Confectionery describes a broad variety of small, sugar-based delicacies that are usually eaten with the fingers and keep for a long time. In Western Europe and North America, confectionery largely refers to sweets and chocolate bars, but the range of confectionery found around the world is vast, from Indian sweetmeats (such as burfi, halva and jalebi) to Middle Eastern Turkish delight and baklava and Chinese candied fruits. Many confectionery items are related to festivals and celebrations in different cultures.
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Caster sugar is usually specified for confectionery recipes, and for good reason – substituting granulated or icing sugar can have a detrimental effect on the final product.
When cooking with chocolate, it’s worth seeking out high-quality brands, which have a higher cocoa butter content, as these melt better.
The shelf-life of confectionery varies. Boiled sweets, such as lollipops, can last from a few months to several weeks if kept in a cool, dry place in their original wrapping. Chocolate, fudge or other milk-based confections have far shorter shelf-lives, ranging from a matter of days to few weeks depending on whether they’re homemade or contain preservatives and other stabilisers. Most confectionery benefits from being stored in airtight containers at room temperature.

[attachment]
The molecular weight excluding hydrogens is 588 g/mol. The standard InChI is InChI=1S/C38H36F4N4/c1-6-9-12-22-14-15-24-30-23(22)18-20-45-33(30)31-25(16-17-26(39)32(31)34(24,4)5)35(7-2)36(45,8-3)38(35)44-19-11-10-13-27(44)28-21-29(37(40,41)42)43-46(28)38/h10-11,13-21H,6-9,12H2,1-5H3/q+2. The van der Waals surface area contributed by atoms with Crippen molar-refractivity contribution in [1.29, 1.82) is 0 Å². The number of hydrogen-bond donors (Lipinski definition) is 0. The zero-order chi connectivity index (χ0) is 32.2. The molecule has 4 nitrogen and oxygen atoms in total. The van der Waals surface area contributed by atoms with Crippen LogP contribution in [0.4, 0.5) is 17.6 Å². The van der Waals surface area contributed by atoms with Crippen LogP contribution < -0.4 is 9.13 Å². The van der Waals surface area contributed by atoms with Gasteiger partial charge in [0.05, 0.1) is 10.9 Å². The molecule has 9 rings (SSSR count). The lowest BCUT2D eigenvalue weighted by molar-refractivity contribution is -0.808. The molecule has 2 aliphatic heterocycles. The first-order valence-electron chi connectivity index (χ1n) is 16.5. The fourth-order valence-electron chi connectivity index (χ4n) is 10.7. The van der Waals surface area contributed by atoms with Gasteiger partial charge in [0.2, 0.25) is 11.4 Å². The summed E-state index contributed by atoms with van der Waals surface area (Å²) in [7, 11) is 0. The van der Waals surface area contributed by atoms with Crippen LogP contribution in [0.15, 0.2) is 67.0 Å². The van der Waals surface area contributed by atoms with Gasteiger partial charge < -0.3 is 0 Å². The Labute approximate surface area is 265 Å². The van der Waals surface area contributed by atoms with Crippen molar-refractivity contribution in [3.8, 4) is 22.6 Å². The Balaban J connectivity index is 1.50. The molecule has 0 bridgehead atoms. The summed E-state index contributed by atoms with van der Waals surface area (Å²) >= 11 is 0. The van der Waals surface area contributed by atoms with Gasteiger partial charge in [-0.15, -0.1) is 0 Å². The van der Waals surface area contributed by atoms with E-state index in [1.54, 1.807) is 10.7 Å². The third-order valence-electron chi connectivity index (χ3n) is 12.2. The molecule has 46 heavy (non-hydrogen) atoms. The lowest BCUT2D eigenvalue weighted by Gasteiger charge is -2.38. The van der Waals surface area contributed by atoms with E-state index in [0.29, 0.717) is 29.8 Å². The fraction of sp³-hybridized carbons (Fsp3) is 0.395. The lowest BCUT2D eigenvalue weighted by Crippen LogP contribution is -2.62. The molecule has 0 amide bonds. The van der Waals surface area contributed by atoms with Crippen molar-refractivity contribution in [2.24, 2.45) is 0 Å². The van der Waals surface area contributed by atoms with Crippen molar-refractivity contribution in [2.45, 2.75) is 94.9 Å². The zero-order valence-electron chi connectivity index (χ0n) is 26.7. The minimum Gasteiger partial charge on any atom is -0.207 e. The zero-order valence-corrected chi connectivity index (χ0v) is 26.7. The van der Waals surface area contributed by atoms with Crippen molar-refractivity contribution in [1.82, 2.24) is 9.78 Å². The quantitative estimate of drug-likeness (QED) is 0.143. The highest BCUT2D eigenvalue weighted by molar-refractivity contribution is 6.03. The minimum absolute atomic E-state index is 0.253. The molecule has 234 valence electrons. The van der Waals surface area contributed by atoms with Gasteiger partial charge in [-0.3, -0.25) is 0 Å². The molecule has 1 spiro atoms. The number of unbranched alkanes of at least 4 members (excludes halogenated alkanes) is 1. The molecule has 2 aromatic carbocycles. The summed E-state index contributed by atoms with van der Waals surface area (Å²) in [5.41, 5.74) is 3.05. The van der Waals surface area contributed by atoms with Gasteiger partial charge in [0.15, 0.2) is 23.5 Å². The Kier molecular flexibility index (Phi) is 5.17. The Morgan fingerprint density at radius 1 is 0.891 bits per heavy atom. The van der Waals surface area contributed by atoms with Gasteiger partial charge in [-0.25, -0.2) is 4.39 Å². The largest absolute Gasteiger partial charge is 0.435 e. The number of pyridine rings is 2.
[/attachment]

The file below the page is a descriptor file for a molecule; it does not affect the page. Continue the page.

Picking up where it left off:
Recipes for boiled sweets require an accurate sugar thermometer, as variations in temperature will affect the texture and appearance of the sweet. Follow the instructions for heating the sugar carefully: never leave it unattended and make sure you’re heating the sugar to the correct stage for the recipe. For example, at 112-115C/234-240F, the sugar is at the ‘soft ball’ stage and is suitable for making fudge or other soft sweets; at 146-154C/295-310F the sugar has reached the ‘hard crack’ stage, when it can be used for firmer confections such as toffee. Some experienced cooks judge the stage of their sugar syrup by dropping a small spoonful of the syrup into a glass of ice-cold water – the texture the sugar acquires when it sets indicates which stage it’s reached.
In confectionery recipes, chocolate often needs to be melted. Try not to overheat it as you melt it or it will split and become grainy – use a thermometer to make sure the chocolate’s temperature does not exceed 115C/239F and remove it from the heat as soon as it’s melted.
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